The Court rejected the argument based on the fact that the sexual abuse could have been taken into account in the offense level calculation as part of Bidwell's "relevant conduct," regardless of whether it was actually taken into account by the sentencing judge. The Court noted that there was no manipulation of the charged conduct by the government to attain consecutive sentences. Instead, the State and Federal governments chose to prosecute the two crimes separately. In this situation, the district court has discretion to sentence consecutively.

Tuesday, December 14, 2004

Effective Assistance of Counsel?

In Florida v.Nixon, No. 03-931 (Dec. 13, 2004), the Supreme Court held that defense counsel for a defendant charged with a murder and subject to the death penalty did not render ineffective assistance when, without getting his client’s affirmative, explicit acceptance, he decided to concede that his client had committed murder and focused (unsuccessfully) on the sentencing phase of the trial.
The Court noted that counsel’s strategy was not the equivalent of a guilty plea, because he put the State to its proof at trial, and was able to exclude prejudicial evidence. Further, the client’s silence each time information was put to him did not render unreasonable counsel’s decision to concede guilt and to home in, instead, on the life or death penalty issue.
Counsel’s conduct was not per se ineffective under U.S. v. Cronic, 466 U.S. 648 (1984) but instead should be evalutated under the standard of Strickland v. Washington, 466 U.S. 668 (1984), because counsel did not entirely fail to function as the client’s advocate. The Court found that the potential sentence in a capital case can affect counsel’s strategic calculus. The Court noted that challenging guilt in the face of overwhelming evidence and a heinous crime could undermine counsel’s credibility with the jury at the sentencing phase, when counsel is seeking to spare the client’s life. The Court noted that the defendant had been unresponsive to counsel’s inquiries about strategy, and declined to impose a blanket rule requiring the defendant’s consent for a concession of guilt.

Thursday, December 09, 2004

Guideline in harmony with Statute

In U.S. v. Vega, No. 03-13329 (Dec. 8, 2004), a panel of the Court on rehearing (Tjoflat, Barkett & Siler b.d.), reversed its prior published decision at 365 F.3d 988 (Sentencing Commission exceeded its statutory authority when it provided for an enhancement for weapons possessed under a "grandfather" clause of the weapons ban), and upheld the sentence enhancement.
The Court pointed out that the statute at issue,18 U.S.C. § 924(a)(1)(A) criminalizes false statements made in connection with the transfer of firearms, and does not distinguish between pre and post weapons ban statements. The Commission could rationally have decided to penalize more severely false statements made, as here, in connection with semiautomatic weapon transfers, than in connection with less dangerous firearms. Thus, although the statutes did not criminalize possession of certain "grandfathered," pre-ban, weapons, the statute at issue, which criminalized the making of false statements, could apply to both pre and post-ban statements. The Court noted that Congress had upped the penalties for use of a semiautomatic weapon during a crime of violence when it passed the weapons ban, and the Guidelines' increased penalty for false statements in connection with these weapons was in fact consistent with Congressional intent.

"Lights out"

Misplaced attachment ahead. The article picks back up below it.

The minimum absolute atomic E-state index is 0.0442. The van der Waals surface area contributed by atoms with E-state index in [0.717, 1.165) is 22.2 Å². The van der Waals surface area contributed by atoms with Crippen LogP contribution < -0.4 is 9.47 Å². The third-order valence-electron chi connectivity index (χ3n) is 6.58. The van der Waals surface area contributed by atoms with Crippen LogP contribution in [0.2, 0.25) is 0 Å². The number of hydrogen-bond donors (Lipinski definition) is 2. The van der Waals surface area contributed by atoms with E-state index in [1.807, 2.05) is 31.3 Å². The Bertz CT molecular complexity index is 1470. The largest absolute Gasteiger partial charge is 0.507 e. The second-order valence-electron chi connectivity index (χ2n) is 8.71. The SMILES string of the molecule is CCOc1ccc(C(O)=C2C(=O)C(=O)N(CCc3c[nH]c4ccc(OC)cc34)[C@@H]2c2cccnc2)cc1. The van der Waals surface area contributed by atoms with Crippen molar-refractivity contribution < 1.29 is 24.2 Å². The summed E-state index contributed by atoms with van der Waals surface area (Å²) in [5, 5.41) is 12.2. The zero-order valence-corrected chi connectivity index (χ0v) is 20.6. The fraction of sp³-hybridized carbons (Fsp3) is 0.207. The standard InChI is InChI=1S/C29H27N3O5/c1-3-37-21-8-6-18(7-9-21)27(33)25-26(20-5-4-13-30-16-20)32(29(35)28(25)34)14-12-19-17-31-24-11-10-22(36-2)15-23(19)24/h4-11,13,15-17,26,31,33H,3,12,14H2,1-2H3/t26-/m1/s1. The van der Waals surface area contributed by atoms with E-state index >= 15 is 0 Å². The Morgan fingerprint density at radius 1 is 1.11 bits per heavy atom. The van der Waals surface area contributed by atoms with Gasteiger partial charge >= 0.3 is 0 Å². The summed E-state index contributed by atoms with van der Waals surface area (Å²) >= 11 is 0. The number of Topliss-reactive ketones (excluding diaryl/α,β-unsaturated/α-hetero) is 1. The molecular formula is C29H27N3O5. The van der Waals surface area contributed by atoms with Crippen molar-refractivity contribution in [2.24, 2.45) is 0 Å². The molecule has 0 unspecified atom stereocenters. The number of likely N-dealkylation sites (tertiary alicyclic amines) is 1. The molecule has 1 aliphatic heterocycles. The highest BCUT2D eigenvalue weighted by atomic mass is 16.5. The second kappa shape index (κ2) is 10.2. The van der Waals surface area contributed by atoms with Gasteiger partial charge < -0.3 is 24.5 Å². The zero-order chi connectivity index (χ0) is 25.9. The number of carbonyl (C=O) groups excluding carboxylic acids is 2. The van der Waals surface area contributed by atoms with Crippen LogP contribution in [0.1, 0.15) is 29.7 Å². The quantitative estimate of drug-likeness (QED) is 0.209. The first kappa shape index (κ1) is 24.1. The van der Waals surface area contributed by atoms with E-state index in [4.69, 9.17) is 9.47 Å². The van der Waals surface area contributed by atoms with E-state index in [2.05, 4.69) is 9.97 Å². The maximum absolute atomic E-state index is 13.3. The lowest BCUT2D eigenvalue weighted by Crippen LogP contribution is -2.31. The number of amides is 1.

In U.S. v. Wright, No. 03-13359 (Dec. 8, 2004), the Court (Edmondson, Pryor, Fay) affirmed the conviction of a defendant convicted of being a felon in unlawful possession of a weapon, in violation of 18 U.S.C. §§ 922(g) and 924.
The defendant was stopped for speeding and driving erratically. He was stopped, and failed a field sobriety test. When the officer instructed Wright to place his hands behind his back, a struggle ensued. After Wright was subdued, his vehicle was searched, and a firearm was found under the seat. After his arrest, Wright, making the signal of a hand pointing a gun, commented that the officers were luck he had not made it back to his car, because "it would have been lights out."
The Court rejected a sufficiency of the evidence challenge, noting that the jury was free to reject Wright’s father’s testimony that it was his gun under the seat in the vehicle, and that Wright’s constructive possession of the gun in the vehicle he was driving, coupled with the incriminating "lights out" comment, sufficed.
The Court also rejected the argument that the trial court abandoned its neutral role when it (1) told the prosecutor he had neglected to have the witness identify the defendant as the perpetrator, and (2) asked a testifying officer to give clarifying details regarding Wright’s hand-pointing gesture. The Court found this did not evidence bias, and that the district court was authorized to "clarify" the evidence presented through its own questions.
The Court found no error, under Fed. R. Evid. 404(b), in admitting evidence of Wright’s driving which led to his stop, or of his resisting arrest. The Court noted the need "to put a cohesive sequence of the crime before the jury." Further, resisting arrest was probative consciousness of guilt.
The Court rejected a challenge to a jury instruction that resisting arrest may help establish guilt or innocence. The Court reviewed the issue for plain error, because the defendant objected at trial only that the instruction was not a pattern jury instruction, rather than the argument on appeal that the instruction was unwarranted. . The Court noted that evidence of flight must meet certain criteria of probativeness before it will be admitted. Significantly, these criteria must include permit an inference from consciousness of guilt concerning the crime charged to actual guilty of the crime charged. The Court noted that while in this case the defendant’s resisting arrest could be only related to his arrest for drunk driving, and not for unlawful weapon possession, it was for the jury to decide how to weigh this evidence, and the instruction merely authorized the jury to draw a permissible inference.